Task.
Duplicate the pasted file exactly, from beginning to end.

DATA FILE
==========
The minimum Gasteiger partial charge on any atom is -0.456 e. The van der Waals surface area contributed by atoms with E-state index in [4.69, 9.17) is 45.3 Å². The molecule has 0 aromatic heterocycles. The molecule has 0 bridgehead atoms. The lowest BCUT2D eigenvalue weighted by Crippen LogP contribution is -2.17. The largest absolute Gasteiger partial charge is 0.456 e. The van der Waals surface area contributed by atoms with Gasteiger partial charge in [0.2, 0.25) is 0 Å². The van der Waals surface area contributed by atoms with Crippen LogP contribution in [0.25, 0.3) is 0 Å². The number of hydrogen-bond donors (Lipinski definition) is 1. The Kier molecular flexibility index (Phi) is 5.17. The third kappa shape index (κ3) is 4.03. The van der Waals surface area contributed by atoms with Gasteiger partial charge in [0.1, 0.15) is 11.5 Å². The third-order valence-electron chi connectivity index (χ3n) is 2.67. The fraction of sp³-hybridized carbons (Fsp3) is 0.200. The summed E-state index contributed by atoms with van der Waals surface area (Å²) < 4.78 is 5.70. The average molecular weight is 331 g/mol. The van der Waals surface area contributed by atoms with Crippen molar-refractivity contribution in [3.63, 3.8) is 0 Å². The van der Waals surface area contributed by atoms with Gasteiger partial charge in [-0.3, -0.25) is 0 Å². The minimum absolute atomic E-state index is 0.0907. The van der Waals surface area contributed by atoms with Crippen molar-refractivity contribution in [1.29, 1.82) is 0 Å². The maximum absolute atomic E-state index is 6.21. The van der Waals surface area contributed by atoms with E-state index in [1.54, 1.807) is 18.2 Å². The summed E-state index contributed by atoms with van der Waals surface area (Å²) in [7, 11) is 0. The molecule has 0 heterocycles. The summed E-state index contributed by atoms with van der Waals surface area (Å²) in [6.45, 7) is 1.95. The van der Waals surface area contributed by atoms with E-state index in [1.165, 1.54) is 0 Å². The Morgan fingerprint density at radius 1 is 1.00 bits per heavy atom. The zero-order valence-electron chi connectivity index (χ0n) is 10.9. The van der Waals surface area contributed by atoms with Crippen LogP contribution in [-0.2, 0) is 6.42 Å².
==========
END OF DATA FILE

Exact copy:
The minimum Gasteiger partial charge on any atom is -0.456 e. The van der Waals surface area contributed by atoms with E-state index in [4.69, 9.17) is 45.3 Å². The molecule has 0 aromatic heterocycles. The molecule has 0 bridgehead atoms. The lowest BCUT2D eigenvalue weighted by Crippen LogP contribution is -2.17. The largest absolute Gasteiger partial charge is 0.456 e. The van der Waals surface area contributed by atoms with Gasteiger partial charge in [0.2, 0.25) is 0 Å². The van der Waals surface area contributed by atoms with Crippen LogP contribution in [0.25, 0.3) is 0 Å². The number of hydrogen-bond donors (Lipinski definition) is 1. The Kier molecular flexibility index (Phi) is 5.17. The third kappa shape index (κ3) is 4.03. The van der Waals surface area contributed by atoms with Gasteiger partial charge in [0.1, 0.15) is 11.5 Å². The third-order valence-electron chi connectivity index (χ3n) is 2.67. The fraction of sp³-hybridized carbons (Fsp3) is 0.200. The summed E-state index contributed by atoms with van der Waals surface area (Å²) < 4.78 is 5.70. The average molecular weight is 331 g/mol. The van der Waals surface area contributed by atoms with Crippen molar-refractivity contribution in [3.63, 3.8) is 0 Å². The van der Waals surface area contributed by atoms with Gasteiger partial charge in [-0.3, -0.25) is 0 Å². The minimum absolute atomic E-state index is 0.0907. The van der Waals surface area contributed by atoms with Crippen molar-refractivity contribution in [1.29, 1.82) is 0 Å². The maximum absolute atomic E-state index is 6.21. The van der Waals surface area contributed by atoms with E-state index in [1.54, 1.807) is 18.2 Å². The summed E-state index contributed by atoms with van der Waals surface area (Å²) in [7, 11) is 0. The molecule has 0 heterocycles. The summed E-state index contributed by atoms with van der Waals surface area (Å²) in [6.45, 7) is 1.95. The van der Waals surface area contributed by atoms with E-state index in [1.165, 1.54) is 0 Å². The Morgan fingerprint density at radius 1 is 1.00 bits per heavy atom. The zero-order valence-electron chi connectivity index (χ0n) is 10.9. The van der Waals surface area contributed by atoms with Crippen LogP contribution in [-0.2, 0) is 6.42 Å².